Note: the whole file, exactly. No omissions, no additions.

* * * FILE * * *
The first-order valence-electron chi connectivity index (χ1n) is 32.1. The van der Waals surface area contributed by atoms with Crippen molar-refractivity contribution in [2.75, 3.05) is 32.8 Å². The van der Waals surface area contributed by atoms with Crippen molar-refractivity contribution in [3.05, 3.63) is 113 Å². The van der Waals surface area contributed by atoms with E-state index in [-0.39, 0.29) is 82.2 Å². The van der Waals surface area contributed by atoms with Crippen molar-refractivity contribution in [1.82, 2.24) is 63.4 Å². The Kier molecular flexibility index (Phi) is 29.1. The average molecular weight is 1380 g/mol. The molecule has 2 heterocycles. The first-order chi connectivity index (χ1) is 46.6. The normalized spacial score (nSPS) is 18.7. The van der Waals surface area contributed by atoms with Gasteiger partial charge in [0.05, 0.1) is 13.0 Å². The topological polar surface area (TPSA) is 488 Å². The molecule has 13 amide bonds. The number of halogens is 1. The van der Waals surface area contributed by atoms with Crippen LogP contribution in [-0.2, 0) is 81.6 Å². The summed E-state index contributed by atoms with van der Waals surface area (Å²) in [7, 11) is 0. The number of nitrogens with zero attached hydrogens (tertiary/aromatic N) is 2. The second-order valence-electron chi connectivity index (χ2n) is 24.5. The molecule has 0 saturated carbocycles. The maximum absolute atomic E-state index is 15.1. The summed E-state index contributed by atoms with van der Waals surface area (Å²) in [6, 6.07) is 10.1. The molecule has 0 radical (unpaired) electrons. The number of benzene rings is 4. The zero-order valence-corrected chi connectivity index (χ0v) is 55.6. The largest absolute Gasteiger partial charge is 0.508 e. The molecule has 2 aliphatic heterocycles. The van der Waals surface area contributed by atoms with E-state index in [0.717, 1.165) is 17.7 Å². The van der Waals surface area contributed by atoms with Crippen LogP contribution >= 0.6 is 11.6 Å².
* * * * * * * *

The first-order valence-electron chi connectivity index (χ1n) is 32.1. The van der Waals surface area contributed by atoms with Crippen molar-refractivity contribution in [2.75, 3.05) is 32.8 Å². The van der Waals surface area contributed by atoms with Crippen molar-refractivity contribution in [3.05, 3.63) is 113 Å². The van der Waals surface area contributed by atoms with E-state index in [-0.39, 0.29) is 82.2 Å². The van der Waals surface area contributed by atoms with Crippen molar-refractivity contribution in [1.82, 2.24) is 63.4 Å². The Kier molecular flexibility index (Phi) is 29.1. The average molecular weight is 1380 g/mol. The molecule has 2 heterocycles. The first-order chi connectivity index (χ1) is 46.6. The normalized spacial score (nSPS) is 18.7. The van der Waals surface area contributed by atoms with Gasteiger partial charge in [0.05, 0.1) is 13.0 Å². The topological polar surface area (TPSA) is 488 Å². The molecule has 13 amide bonds. The number of halogens is 1. The van der Waals surface area contributed by atoms with Crippen LogP contribution in [-0.2, 0) is 81.6 Å². The summed E-state index contributed by atoms with van der Waals surface area (Å²) in [7, 11) is 0. The number of nitrogens with zero attached hydrogens (tertiary/aromatic N) is 2. The second-order valence-electron chi connectivity index (χ2n) is 24.5. The molecule has 0 saturated carbocycles. The maximum absolute atomic E-state index is 15.1. The summed E-state index contributed by atoms with van der Waals surface area (Å²) in [6, 6.07) is 10.1. The molecule has 0 radical (unpaired) electrons. The number of benzene rings is 4. The zero-order valence-corrected chi connectivity index (χ0v) is 55.6. The largest absolute Gasteiger partial charge is 0.508 e. The molecule has 2 aliphatic heterocycles. The van der Waals surface area contributed by atoms with E-state index in [0.717, 1.165) is 17.7 Å². The van der Waals surface area contributed by atoms with Crippen LogP contribution >= 0.6 is 11.6 Å².